I’ve been in factories that make transformers, potato chips, semiconductor chips, clothing, and cars. I tell young people who are interested in manufacturing that you want to be an applications engineer [AE] because you will learn more about manufacturing in that job in less time than you will anywhere else.
At this point, my jobs at Seegrid consist of the CTO job, which is the systems and future side. There is also the application-support job, in which I get to go out with our AEs. We wander a factory.
I tell them that within a couple hours, you need to be able to say, “That, that, that, and that is being done wrong, and this is being done right.” You have to very quickly eyeball where the problems are and where the benefits are, and you learn a lot about business.
Pransky: How long did it take Seegrid to commercialize evidence and stereo vision technology, and what have been some of Seegrid’s challenges as a company?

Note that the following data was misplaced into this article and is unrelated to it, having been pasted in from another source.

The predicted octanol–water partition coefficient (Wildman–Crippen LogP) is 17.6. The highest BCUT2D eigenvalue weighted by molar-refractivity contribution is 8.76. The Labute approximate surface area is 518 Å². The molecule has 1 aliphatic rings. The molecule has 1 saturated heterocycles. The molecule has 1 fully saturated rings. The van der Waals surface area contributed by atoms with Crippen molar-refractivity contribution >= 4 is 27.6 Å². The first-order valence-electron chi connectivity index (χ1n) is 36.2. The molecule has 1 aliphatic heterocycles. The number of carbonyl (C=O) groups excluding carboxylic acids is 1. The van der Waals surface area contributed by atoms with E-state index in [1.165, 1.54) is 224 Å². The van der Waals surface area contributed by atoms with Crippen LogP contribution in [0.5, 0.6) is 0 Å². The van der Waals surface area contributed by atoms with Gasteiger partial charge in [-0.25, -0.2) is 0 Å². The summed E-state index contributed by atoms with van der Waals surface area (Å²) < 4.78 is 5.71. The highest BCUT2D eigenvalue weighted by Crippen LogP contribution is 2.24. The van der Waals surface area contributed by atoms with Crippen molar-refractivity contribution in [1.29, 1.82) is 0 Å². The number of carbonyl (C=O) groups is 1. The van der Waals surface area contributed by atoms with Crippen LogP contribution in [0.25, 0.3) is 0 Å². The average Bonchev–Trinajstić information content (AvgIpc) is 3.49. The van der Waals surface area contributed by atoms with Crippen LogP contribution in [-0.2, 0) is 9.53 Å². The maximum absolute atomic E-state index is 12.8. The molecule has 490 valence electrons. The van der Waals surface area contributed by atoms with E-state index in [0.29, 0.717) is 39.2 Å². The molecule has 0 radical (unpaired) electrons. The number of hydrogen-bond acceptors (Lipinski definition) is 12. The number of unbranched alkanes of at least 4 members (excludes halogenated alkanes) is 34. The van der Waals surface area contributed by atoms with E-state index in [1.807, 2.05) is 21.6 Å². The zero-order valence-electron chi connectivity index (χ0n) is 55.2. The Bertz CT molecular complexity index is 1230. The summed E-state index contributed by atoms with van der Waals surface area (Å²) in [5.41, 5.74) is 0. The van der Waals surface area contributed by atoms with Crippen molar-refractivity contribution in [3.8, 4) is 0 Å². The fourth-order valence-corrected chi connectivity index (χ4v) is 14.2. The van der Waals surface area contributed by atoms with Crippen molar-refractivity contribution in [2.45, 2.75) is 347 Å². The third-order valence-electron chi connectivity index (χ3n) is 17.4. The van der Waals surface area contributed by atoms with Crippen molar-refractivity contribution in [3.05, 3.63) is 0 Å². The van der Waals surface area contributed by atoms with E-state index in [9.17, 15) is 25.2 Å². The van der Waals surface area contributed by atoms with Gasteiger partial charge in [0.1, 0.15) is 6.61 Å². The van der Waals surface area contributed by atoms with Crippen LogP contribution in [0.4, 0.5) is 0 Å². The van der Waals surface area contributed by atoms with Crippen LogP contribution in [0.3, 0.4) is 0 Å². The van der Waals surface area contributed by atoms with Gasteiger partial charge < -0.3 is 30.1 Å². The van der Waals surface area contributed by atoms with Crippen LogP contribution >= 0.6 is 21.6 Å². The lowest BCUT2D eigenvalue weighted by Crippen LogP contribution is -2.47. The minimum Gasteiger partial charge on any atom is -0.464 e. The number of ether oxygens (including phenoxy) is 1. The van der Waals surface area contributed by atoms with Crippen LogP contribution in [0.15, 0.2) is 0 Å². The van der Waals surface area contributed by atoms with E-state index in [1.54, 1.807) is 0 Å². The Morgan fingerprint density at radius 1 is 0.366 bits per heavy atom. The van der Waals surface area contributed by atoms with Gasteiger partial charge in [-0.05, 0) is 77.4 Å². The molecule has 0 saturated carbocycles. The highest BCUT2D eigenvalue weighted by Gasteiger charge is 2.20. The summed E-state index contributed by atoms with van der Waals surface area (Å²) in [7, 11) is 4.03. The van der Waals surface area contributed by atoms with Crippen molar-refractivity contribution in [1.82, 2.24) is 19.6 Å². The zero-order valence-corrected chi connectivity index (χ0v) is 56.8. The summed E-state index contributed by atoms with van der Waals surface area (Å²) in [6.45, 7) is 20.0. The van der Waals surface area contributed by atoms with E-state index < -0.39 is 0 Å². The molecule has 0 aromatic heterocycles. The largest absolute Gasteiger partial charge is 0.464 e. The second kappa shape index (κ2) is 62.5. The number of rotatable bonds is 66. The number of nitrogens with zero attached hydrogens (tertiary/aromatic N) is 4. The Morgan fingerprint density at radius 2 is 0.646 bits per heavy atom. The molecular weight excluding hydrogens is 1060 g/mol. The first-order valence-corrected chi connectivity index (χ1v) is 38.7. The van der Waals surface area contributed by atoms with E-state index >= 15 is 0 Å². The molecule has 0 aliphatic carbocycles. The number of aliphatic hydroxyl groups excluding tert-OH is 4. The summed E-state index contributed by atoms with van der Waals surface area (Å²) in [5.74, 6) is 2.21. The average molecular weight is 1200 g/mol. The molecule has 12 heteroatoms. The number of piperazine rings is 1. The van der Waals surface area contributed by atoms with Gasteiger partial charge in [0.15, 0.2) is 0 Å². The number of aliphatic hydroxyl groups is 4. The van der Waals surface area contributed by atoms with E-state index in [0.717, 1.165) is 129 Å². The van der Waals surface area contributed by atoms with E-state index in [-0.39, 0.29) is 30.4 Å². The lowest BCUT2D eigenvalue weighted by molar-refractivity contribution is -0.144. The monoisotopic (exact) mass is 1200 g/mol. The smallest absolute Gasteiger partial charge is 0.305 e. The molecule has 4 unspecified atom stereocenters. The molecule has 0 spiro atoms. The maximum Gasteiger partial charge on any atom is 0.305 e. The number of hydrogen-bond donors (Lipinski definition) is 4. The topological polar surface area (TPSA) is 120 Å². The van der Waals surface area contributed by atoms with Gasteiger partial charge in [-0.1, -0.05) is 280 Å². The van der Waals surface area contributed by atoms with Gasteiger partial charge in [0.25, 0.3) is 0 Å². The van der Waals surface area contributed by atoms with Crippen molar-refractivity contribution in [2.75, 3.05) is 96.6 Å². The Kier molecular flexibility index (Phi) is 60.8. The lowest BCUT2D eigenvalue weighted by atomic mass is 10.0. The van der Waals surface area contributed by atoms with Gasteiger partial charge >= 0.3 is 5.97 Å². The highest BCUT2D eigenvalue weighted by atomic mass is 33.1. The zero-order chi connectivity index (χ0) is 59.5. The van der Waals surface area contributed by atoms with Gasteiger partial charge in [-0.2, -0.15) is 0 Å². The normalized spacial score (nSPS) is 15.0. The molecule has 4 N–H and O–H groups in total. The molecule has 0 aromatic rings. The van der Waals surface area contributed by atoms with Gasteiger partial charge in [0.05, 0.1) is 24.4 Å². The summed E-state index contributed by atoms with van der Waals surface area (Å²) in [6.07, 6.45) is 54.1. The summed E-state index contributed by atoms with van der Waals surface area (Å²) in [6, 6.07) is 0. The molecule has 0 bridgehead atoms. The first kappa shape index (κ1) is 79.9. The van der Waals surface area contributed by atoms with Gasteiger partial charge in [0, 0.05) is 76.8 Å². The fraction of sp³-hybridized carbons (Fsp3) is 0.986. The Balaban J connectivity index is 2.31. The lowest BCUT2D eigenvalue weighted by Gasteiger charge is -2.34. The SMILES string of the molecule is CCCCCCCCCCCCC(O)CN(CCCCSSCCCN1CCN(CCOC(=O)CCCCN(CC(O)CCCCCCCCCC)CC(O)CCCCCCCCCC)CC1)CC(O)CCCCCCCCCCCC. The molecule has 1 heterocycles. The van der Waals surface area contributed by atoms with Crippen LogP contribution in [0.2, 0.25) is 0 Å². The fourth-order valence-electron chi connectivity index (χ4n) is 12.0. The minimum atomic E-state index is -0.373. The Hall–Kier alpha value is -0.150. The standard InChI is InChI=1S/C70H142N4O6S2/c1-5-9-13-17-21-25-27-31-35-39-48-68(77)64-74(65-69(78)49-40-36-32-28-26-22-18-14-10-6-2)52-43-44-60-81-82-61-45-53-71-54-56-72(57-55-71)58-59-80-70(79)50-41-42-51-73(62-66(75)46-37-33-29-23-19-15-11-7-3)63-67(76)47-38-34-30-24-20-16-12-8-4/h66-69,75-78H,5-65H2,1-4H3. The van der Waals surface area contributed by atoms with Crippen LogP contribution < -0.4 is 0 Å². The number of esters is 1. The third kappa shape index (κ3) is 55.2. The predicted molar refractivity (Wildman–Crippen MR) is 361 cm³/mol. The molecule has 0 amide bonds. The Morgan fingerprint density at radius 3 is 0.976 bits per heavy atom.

Weiss: One of the big challenges was taking something out of a research lab and turning it into a repeatable, producible, manufacturable product.
You can have an evidence grid that’s fixed to the world, which is your basic map that the vehicle’s traveling through. You could also have an evidence grid that’s fixed to the vehicle that tells you about what’s changing in its surroundings.
Seegrid’s sensors are built using stereo cameras that utilize imagers for things like you see in automobile blind-spot detection or in cell phones. Until just a couple of years ago, we were still fighting with how to produce stereo cameras in volume reliably and sustainably and at a low enough price.